outsourcing

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Outsourcing

Purchasing a significant percentage of intermediate components from outside suppliers.

Outsourcing

The practice of a company hiring a different company to supplement its services at a lower cost. For example, a company may outsource its accounting to another firm, which would then prepare and provide appropriate statements for the company. Likewise, an automobile manufacturer may buy auto parts from another company and use them to make its own cars. Companies outsource in order to reduce their costs and thereby reduce the prices they charge for their goods and services. The practice is somewhat controversial, especially as some companies in the developed world outsource to firms in other, often developing nations. Critics contend that this drives jobs out of the home country, while proponents argue that this benefits consumers.

outsourcing

the buying-in of components, finished products and services from outside the firm rather than self supply from within a firm. In some cases this is done because it is more cost-effective to use outside suppliers or because outside suppliers are more technically competent or can supply a greater range of items. For example, in 2000 the Bank of Scotland signed a 10 year outsourcing agreement with IBM which involves IBM taking over the Bank of Scotland's computer systems and operating them. The deal will enable the Bank of Scotland to ‘save’ up to £150 million on its information technology (IT) costs as well as being able to draw on IBM's expertise to create a more technically advanced IT infrastructure than it could have achieved on its own. On the debit side, however, reliance on outside suppliers may make the firm vulnerable to disruptions in supplies, particularly missed delivery dates, problems with the quality of bought-in components, and ‘unreasonable’ terms and conditions imposed by powerful suppliers. See SOURCING, INTERNALIZATION, MAKE OR BUY, VERTICAL INTEGRATION, VIRTUAL CORPORATION.

outsourcing

the buying-in of components, finished products and services from outside the firm rather than self-supply from within the firm. In some cases this is done because it is more cost-effective to use outside suppliers or because outside suppliers are more technically competent or can supply a greater range of items. For example, in 2000 the Bank of Scotland signed a 10-year outsourcing agreement with IBM that involved IBM taking over the Bank of Scotland's computer systems and operating them. The deal enabled the Bank of Scotland to ‘save’ up to £150 million on its information technology (IT) costs as well as being able to draw on IBM's expertise to create a more technically advanced IT infrastructure than it could have achieved on its own.

On the debit side, however, reliance on outside suppliers may make the firm vulnerable to disruptions in supplies, particularly missed delivery dates, problems with the quality of bought-in components, and ‘unreasonable’ terms and conditions imposed by powerful suppliers. The decision to produce internally or outsource will depend upon the combined production costs and TRANSACTION COSTS of the alternative supply source. See TRANSACTION, INTERNALIZATION, MAKE OR BUY, VERTICAL INTEGRATION.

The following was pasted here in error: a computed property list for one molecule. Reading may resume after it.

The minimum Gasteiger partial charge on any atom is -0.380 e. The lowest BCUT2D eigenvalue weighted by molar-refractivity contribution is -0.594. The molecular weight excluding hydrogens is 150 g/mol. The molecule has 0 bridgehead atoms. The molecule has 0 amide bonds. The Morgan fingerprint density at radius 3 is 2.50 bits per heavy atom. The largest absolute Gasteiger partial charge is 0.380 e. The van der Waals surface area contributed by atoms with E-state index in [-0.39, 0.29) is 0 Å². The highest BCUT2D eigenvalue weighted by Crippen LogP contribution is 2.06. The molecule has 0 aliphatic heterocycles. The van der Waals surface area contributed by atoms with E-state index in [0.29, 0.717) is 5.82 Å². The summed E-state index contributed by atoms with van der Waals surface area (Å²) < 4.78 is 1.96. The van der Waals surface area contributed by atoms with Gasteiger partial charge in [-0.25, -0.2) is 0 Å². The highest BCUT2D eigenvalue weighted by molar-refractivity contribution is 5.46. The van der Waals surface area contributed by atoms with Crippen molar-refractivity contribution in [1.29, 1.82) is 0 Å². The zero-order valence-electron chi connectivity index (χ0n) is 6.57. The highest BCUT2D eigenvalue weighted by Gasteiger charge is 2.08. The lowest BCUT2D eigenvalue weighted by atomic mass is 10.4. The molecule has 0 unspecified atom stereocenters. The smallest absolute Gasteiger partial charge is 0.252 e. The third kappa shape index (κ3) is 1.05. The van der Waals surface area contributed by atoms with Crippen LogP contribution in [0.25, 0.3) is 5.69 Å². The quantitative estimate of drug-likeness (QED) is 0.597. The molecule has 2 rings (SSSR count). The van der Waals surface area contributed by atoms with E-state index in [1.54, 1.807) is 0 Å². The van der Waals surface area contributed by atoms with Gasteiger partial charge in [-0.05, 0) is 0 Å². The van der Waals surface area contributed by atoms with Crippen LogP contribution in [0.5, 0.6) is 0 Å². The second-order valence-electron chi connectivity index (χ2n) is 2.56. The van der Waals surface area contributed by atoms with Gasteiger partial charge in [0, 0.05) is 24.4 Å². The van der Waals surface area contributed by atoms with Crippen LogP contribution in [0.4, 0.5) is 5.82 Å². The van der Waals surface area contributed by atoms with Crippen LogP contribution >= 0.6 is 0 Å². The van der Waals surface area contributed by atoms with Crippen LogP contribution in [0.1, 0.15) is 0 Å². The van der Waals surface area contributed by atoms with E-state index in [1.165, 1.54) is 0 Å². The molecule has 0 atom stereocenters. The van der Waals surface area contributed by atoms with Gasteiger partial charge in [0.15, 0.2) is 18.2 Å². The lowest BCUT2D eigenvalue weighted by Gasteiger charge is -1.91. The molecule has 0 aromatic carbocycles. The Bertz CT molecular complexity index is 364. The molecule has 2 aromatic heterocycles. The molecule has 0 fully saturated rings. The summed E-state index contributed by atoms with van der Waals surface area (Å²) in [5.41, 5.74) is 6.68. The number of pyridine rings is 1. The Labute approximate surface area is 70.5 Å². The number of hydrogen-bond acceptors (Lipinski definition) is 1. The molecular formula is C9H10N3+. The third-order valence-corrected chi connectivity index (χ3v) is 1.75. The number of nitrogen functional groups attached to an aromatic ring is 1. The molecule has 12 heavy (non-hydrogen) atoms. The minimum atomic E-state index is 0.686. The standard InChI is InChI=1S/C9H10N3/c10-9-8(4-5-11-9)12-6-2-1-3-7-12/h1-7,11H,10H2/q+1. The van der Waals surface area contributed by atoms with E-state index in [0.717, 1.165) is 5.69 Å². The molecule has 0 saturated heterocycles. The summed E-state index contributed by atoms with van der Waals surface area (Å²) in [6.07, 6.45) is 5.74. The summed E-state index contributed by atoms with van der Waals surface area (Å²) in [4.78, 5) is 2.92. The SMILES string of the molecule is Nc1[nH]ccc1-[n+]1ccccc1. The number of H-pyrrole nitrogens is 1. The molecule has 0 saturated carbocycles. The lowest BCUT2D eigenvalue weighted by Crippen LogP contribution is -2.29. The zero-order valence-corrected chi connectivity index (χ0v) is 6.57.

References in periodicals archive ?
executives, when it comes to payroll services and payroll tax filing, the four most valuable services an outsourced solution can provide are filing tax forms with all federal, state and local agencies (44 percent), updates on compliance regulations (39 percent), payroll or ensuring payments are deposited on time, every time (30 percent), and processing or calculating tax liabilities and collecting funds (30 percent).
Figure 2: CALA domestic outsourced agent positions, 2005 - 2010
about their outsourced dining facilities, then get out a calculator and follow along: "Now we have a real food plan--before we just had a food service.
Cohen's 95-partner regional firm outsourced a few hundred tax returns to India in 2003 and 2004 but stopped because they didn't see it as terribly efficient.
Universal Leven, a Dutch insurance company established in 1997, didn't bother to build back-office capabilities--it merely outsourced them and focused management attention on market-facing, strategic activities.
RGA Technology Partners has outsourced some application development of noncore components and client-system integration of its software product, Automated Underwriting and Risk Analysis, to an offshore Indian firm.
Case reported that the company's sales and use tax function was outsourced to the field, allowing him to reduce a job requiring six or seven people to a job requiring only one person with oversight responsibilities.
Evaluate the total cost of the function, whether done internally or outsourced.
Transaction processing is the most outsourced administrative function.
Hechinger's has outsourced the entire corporate tax function; Montgomery Ward has outsourced most of its tax positions; and British Petroleum has outsourced a significant portion of its tax compliance work.
Applications development is touted as the most outsourced area in the financial services sector
In response to this demand, an abundance of external service providers are available in the marketplace today, ready to assume responsibility for providing needed services on an outsourced basis.